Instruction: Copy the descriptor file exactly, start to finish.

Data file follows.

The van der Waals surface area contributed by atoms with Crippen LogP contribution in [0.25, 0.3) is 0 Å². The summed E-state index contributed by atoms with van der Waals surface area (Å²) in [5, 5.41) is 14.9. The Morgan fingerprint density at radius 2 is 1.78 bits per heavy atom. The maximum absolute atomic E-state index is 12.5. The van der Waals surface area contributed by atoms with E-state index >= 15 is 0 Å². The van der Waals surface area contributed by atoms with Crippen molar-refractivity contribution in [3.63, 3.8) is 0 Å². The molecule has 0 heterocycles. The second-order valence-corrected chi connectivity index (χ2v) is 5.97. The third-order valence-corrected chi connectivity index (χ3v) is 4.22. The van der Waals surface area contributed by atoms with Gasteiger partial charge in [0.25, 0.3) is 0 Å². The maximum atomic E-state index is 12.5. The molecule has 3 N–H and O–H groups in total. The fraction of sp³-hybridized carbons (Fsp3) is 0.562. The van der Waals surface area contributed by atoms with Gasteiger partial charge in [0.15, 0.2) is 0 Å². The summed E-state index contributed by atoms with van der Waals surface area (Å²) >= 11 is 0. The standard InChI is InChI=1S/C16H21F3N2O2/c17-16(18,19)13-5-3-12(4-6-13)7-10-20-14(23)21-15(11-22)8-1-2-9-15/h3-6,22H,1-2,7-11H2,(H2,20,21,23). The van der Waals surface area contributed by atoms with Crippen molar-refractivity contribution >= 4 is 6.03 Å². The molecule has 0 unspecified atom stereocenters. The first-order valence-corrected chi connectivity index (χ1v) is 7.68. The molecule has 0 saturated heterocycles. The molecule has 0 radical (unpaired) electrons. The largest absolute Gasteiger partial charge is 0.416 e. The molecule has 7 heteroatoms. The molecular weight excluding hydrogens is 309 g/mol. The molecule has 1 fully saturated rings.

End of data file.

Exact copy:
The van der Waals surface area contributed by atoms with Crippen LogP contribution in [0.25, 0.3) is 0 Å². The summed E-state index contributed by atoms with van der Waals surface area (Å²) in [5, 5.41) is 14.9. The Morgan fingerprint density at radius 2 is 1.78 bits per heavy atom. The maximum absolute atomic E-state index is 12.5. The van der Waals surface area contributed by atoms with E-state index >= 15 is 0 Å². The van der Waals surface area contributed by atoms with Crippen molar-refractivity contribution in [3.63, 3.8) is 0 Å². The molecule has 0 heterocycles. The second-order valence-corrected chi connectivity index (χ2v) is 5.97. The third-order valence-corrected chi connectivity index (χ3v) is 4.22. The van der Waals surface area contributed by atoms with Gasteiger partial charge in [0.25, 0.3) is 0 Å². The maximum atomic E-state index is 12.5. The molecule has 3 N–H and O–H groups in total. The fraction of sp³-hybridized carbons (Fsp3) is 0.562. The van der Waals surface area contributed by atoms with Gasteiger partial charge in [0.15, 0.2) is 0 Å². The summed E-state index contributed by atoms with van der Waals surface area (Å²) >= 11 is 0. The standard InChI is InChI=1S/C16H21F3N2O2/c17-16(18,19)13-5-3-12(4-6-13)7-10-20-14(23)21-15(11-22)8-1-2-9-15/h3-6,22H,1-2,7-11H2,(H2,20,21,23). The van der Waals surface area contributed by atoms with Crippen molar-refractivity contribution >= 4 is 6.03 Å². The molecule has 0 unspecified atom stereocenters. The first-order valence-corrected chi connectivity index (χ1v) is 7.68. The molecule has 0 saturated heterocycles. The molecule has 0 radical (unpaired) electrons. The largest absolute Gasteiger partial charge is 0.416 e. The molecule has 7 heteroatoms. The molecular weight excluding hydrogens is 309 g/mol. The molecule has 1 fully saturated rings.